Bridging the Gap

Well, hi there!

Grant was kind enough to introduce me to you all the other day, so this should come as no surprise.  My name is JT Jordan, and I'm the new guy- the "stats guy," to be exact.  I ran the Giants-oriented site Triples Alley, and I also contribute to The Hardball Times.  And it's an honor to say that I'm now writing for McCovey Chronicles.

This is new for all of us- aside from Steve's Minor Lines and the occasional overflow thread, the main stories are Grant's.  And all of a sudden there's this new guy - and not just any new guy, but one of those dreaded "stats guys."  You know, one of those guys that probably lives in his Mother's basement, living off of Cheetos and Hot Pockets.  One of those stats-crazed dunces that Bruce Jenkins despises so darn much.  One of those mathy Nerdy-McNerd-Nerds that is actually nerdy enough to believe that baseball isn't actually played by people; it's something that is completely and totally quantifiable by whatever your spreadsheet tells you.  And all he probably wants to do is suck the life and soul out of a game you hold so near and dear to your hearts by telling you that everything you ever thought you knew about the game of baseball was dead wrong.

This couldn't be further from the truth.

Believe it or not, I'm not here to persuade you to become lovers of sabermetrics.  There's no need to worry- I won't be going door to door with a copy of The Hidden Game of Baseball, asking if you've accepted Pete Palmer as baseball's lord and savior.  I don't pray to Bill James.  I don't live in my Mother's basement.  I like Cheetos every once in a while (I'm a Kettle Chips kind of guy), but I don't really care for Hot Pockets.  I'd actually be proud to be a nerd, too - because that would mean I "avidly pursue intellectual activities, technical or scientific endeavors, esoteric knowledge, or other obscure interests."  The rest of the definition, "(...) rather than engaging in more social or conventional activities," though, doesn't really fit - I love going out, playing sports, and going to ballgames.  Which...also means that I don't believe the game is played on paper.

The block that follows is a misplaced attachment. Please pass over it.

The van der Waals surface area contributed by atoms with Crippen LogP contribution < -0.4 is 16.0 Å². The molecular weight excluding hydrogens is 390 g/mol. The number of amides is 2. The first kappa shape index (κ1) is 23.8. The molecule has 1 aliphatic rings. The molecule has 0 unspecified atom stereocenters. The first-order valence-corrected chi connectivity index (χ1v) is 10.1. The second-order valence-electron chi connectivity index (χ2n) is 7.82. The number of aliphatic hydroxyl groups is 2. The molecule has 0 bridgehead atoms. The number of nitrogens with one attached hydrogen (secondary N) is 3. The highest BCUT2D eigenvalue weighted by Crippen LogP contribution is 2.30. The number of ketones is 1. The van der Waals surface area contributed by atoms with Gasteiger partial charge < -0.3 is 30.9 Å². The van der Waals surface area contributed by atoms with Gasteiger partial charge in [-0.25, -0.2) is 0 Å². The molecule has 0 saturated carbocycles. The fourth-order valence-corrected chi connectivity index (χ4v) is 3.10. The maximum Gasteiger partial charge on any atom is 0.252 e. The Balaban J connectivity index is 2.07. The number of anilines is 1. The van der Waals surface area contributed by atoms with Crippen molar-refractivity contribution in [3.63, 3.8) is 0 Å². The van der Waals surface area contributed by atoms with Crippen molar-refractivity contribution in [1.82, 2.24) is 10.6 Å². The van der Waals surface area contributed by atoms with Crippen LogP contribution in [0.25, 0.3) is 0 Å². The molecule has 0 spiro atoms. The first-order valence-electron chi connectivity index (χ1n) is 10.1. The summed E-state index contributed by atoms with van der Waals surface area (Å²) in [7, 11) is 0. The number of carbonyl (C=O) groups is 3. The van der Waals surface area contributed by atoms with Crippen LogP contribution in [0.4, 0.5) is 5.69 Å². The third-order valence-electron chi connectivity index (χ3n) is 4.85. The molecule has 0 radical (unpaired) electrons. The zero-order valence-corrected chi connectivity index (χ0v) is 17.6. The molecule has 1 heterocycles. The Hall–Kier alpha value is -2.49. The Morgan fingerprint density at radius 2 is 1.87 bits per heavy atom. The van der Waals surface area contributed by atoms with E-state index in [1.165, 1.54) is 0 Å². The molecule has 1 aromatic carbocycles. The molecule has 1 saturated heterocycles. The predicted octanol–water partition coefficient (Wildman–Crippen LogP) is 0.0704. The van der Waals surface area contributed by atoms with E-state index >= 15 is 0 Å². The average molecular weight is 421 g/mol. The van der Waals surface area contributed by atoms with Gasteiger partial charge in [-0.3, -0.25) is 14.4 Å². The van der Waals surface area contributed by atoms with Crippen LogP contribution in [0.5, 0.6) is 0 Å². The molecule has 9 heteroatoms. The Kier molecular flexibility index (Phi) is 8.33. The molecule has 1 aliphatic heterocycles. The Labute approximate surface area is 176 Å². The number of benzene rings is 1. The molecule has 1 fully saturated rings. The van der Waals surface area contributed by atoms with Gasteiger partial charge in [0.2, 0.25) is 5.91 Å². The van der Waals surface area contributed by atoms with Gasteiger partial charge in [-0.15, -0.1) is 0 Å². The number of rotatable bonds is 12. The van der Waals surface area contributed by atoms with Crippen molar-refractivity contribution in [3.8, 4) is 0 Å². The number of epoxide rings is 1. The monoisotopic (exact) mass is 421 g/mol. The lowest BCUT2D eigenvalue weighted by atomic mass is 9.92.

Huh.  Well, there goes that stereotype.  And if you ask a bunch of other "stat geeks," you'll probably hear the exact same thing.

I love sabermetrics because it's a form of critical thinking that allows me to study a game that I grew up with and love with all of my heart.  Once I stopped playing, I needed another outlet for my baseball "fix," and found sabermetrics to be a wonderful way of finding more meaning in the game.  Bill James refers to sabermetrics as "the search for objective knowledge about baseball," and I can see why this turns so many people off- by making the game objective, you're stripping it of its subjectivity, which in essence turns it into a science more than an art.  By quantifying different aspects of the game and attributing numerical values to it, you're taking away some of the magic that comes by simply watching and enjoying the game.  I wholeheartedly disagree with this sentiment - I don't feel any different watching a game now, despite being "tainted" by sabermetrics, than I did when I was a little boy.  In fact, it's increased my appreciation for the game.  There's still that sense of wonderment when I'm at the park or when I'm watching a game on the 'tube.  Astronomers still marvel at the beauty of the universe despite spending countless hours studying it, so I fail to see how sabermetrics is really any different.  The passion for the game is always there; the difference is in the approach.  Some are more than happy to just watch the game and love it for what it is; others are more interested in the nuts and bolts and ways to quantify what it is we see with our eyes.